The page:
“Perhaps this will soon turn out to be a cause of misfortune,” said his father.
    Since he was well-off and kept good horses his son became fond of riding and eventually broke his thigh bone falling from a horse. Everyone commiserated with him.
    “Perhaps this will soon turn out to be a blessing,” said his father.
    One year later, the northern tribes started a big invasion of the border regions. All able-bodied young men took up arms and fought against the invaders, and as a result, around the border nine out of ten men died. This man’s son did not join in the fighting because he was crippled and so both the boy and his father survived.
    Best of luck Derek.

  29. Tutti-Durutti says:

    Sorry to hear your news. Seems to happen to everyone in this industry at one time or another. Good luck with job hunting.

  30. coracle says:

    As a job hunter myself, you have my sympathies.

  31. bamh1d says:

    If I could make a synthesis of my own experience together with some of the comments posted here:
    1. This is actually normal (at least typical) for the big pharma industry (me: 3 times in 10 years)
    2. Try to resist the perfectly natural feeling of anxiety about the situation, which can lead to depression-type feelings. Instead, enjoy the break and use the time well, rest and reflect, do more physical exercise and invest some time in thinking seriously about what you want to do next.
    3. When you start looking, you’ll discover that there are actually a lot of opportunities out there for experienced people. Of course, accepting one of those opportunities may well require some changes in your life and your family’s life. Nature of the biz.
    4. Of course there are no guarantees, but from my own experience and that of my colleagues it seems to actually be true: most people who go through this do go on to something better.

  32. DrJ says:

    Damn those mergers. Even being a white knight doesn´t pay out anymore.

  33. nrdd says:

    Sorry to hear the news Derek, wish you and your Wonder Drug Factory colleagues the best of luck with the job hunting. I get the feeling that this might mark the beginning of a new and unexpected direction for you, I hope it all works out well.

  34. Gil Roth says:

    Hey, Derek,
    You’ll always have a place as a columnist at Contract Pharma. Plus, our Managing Your Career columnist (Dave Jensen) may be a good resource for your next phase.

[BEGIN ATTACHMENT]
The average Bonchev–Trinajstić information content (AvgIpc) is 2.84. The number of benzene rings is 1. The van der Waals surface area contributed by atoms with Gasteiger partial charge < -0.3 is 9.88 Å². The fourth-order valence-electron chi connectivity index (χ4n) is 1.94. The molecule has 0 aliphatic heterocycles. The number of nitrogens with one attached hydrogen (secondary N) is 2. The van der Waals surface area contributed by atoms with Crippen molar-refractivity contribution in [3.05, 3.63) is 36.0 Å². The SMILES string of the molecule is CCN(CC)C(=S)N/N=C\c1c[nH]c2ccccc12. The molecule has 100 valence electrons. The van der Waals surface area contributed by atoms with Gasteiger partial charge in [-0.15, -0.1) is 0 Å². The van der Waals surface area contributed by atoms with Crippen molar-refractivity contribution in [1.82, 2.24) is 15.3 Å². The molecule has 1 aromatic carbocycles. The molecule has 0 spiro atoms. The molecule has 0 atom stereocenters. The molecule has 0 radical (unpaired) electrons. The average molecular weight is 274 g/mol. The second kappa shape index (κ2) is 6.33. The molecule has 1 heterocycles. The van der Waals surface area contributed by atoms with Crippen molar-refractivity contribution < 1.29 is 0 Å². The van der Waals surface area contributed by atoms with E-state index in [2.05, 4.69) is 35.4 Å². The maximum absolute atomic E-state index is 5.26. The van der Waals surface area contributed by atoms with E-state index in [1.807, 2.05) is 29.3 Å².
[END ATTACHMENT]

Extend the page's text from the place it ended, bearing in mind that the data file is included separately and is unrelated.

35. mdl says:

    Hey Derek,
    Sorry to hear the news – I appreciate the turmoil that changing jobs can bring, but like many other posters, there’s often a silver lining. Good luck with your job search.

  36. Mark Senak says:

    I wish I owned a drug company, your troubles would be over. I hate a cliche, but I truly have found where a door closes, a window opens. Much luck and good wishes.

  37. Nick says:

    Sorry to hear this. Hope all goes well next year. From what you write here, I am sure it will.

  38. Anonymous says:

    I know a another cliche about the situation:
    “Getting laid off can be helpful in the long run; for immediate effect it’s better to get laid often.”

  39. Truth Hurts says:

    I wonder why your drug company didn’t consider such a great asset and offer you something elsewhere?
    Perhaps your talents at blogging are more your forte than research.

  40. patentobserver says:

    Sorry to hear about the job. You might consider intellectual property law. You seem to have a talent for it.

  41. Luke says:

    My Condolences Derek!
    As someone who just celebrated their last day at a company where I was laid off, I can safely say that there is a market for us (I have a fair number of interviews either in the books or planned) and that you should not take it as a reflection on you.
    That all said, Keep your chin up, stay optimistic, and network away!

  42. Sebastian Holsclaw says:

    “Does anyone see this as yet another step in the large scale departure of R&D jobs from Big Pharma in the US?”
    Derek’s problems probably aren’t a result of it, but if we aren’t careful we could up with yet anouther step in the large scale cessation of R&D jobs as we know them in the world.
    The current level of research is funded by the US market. Curtail that market, and pharma research will suffer.

  43. Monty Loree says:

    That’s rough, I hope things go well for you.
    Job uncertainty is never fun.

  44. s says:

    I’m sorry to hear about this misfortune. Unfortunately, it does happen, and we live in a time where you need to have your resume up to date at all times.
    I know that you’re not interested in moving, but Boston’s just up the road… relocation packages can be quite generous, and the current real estate market favors the buyer. Bargains can be had.
    Good luck with the job search.

  45. Alex says:

    Your advice during my jobsearch was instrumental to my success. I have never been happier in my new job, thanks to you. I just read about your misfortune. If you think there is anything I can do to help, don’t hesitate to contact me.